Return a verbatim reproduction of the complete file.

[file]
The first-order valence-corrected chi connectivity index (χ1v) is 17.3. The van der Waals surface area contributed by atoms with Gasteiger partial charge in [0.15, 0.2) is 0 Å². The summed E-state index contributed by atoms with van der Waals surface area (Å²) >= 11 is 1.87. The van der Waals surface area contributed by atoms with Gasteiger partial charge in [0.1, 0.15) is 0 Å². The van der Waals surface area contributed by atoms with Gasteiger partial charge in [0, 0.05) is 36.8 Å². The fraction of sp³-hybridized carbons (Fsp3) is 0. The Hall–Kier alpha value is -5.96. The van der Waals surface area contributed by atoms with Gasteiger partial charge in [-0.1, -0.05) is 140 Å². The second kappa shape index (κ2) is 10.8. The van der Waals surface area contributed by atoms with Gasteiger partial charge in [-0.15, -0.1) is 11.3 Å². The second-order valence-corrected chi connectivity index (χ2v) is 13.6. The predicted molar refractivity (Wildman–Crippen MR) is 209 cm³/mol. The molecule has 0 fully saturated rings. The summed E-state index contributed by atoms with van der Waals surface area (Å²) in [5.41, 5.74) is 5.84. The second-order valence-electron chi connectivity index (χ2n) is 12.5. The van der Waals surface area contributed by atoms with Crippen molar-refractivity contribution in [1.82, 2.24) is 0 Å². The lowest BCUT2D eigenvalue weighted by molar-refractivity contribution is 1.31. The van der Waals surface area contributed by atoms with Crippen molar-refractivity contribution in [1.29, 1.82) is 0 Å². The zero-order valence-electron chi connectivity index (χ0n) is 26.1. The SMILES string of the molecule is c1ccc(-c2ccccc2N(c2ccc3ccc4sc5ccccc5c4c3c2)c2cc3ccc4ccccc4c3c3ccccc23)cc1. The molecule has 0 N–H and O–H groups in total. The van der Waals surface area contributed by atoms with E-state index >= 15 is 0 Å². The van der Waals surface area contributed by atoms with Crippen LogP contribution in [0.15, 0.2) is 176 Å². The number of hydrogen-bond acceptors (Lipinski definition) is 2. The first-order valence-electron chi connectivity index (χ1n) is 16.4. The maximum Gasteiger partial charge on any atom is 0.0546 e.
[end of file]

The first-order valence-corrected chi connectivity index (χ1v) is 17.3. The van der Waals surface area contributed by atoms with Gasteiger partial charge in [0.15, 0.2) is 0 Å². The summed E-state index contributed by atoms with van der Waals surface area (Å²) >= 11 is 1.87. The van der Waals surface area contributed by atoms with Gasteiger partial charge in [0.1, 0.15) is 0 Å². The van der Waals surface area contributed by atoms with Gasteiger partial charge in [0, 0.05) is 36.8 Å². The fraction of sp³-hybridized carbons (Fsp3) is 0. The Hall–Kier alpha value is -5.96. The van der Waals surface area contributed by atoms with Gasteiger partial charge in [-0.1, -0.05) is 140 Å². The second kappa shape index (κ2) is 10.8. The van der Waals surface area contributed by atoms with Gasteiger partial charge in [-0.15, -0.1) is 11.3 Å². The second-order valence-corrected chi connectivity index (χ2v) is 13.6. The predicted molar refractivity (Wildman–Crippen MR) is 209 cm³/mol. The molecule has 0 fully saturated rings. The summed E-state index contributed by atoms with van der Waals surface area (Å²) in [5.41, 5.74) is 5.84. The second-order valence-electron chi connectivity index (χ2n) is 12.5. The van der Waals surface area contributed by atoms with Crippen molar-refractivity contribution in [1.82, 2.24) is 0 Å². The lowest BCUT2D eigenvalue weighted by molar-refractivity contribution is 1.31. The van der Waals surface area contributed by atoms with Crippen molar-refractivity contribution in [1.29, 1.82) is 0 Å². The zero-order valence-electron chi connectivity index (χ0n) is 26.1. The SMILES string of the molecule is c1ccc(-c2ccccc2N(c2ccc3ccc4sc5ccccc5c4c3c2)c2cc3ccc4ccccc4c3c3ccccc23)cc1. The molecule has 0 N–H and O–H groups in total. The van der Waals surface area contributed by atoms with E-state index >= 15 is 0 Å². The van der Waals surface area contributed by atoms with Crippen LogP contribution in [0.15, 0.2) is 176 Å². The number of hydrogen-bond acceptors (Lipinski definition) is 2. The first-order valence-electron chi connectivity index (χ1n) is 16.4. The maximum Gasteiger partial charge on any atom is 0.0546 e.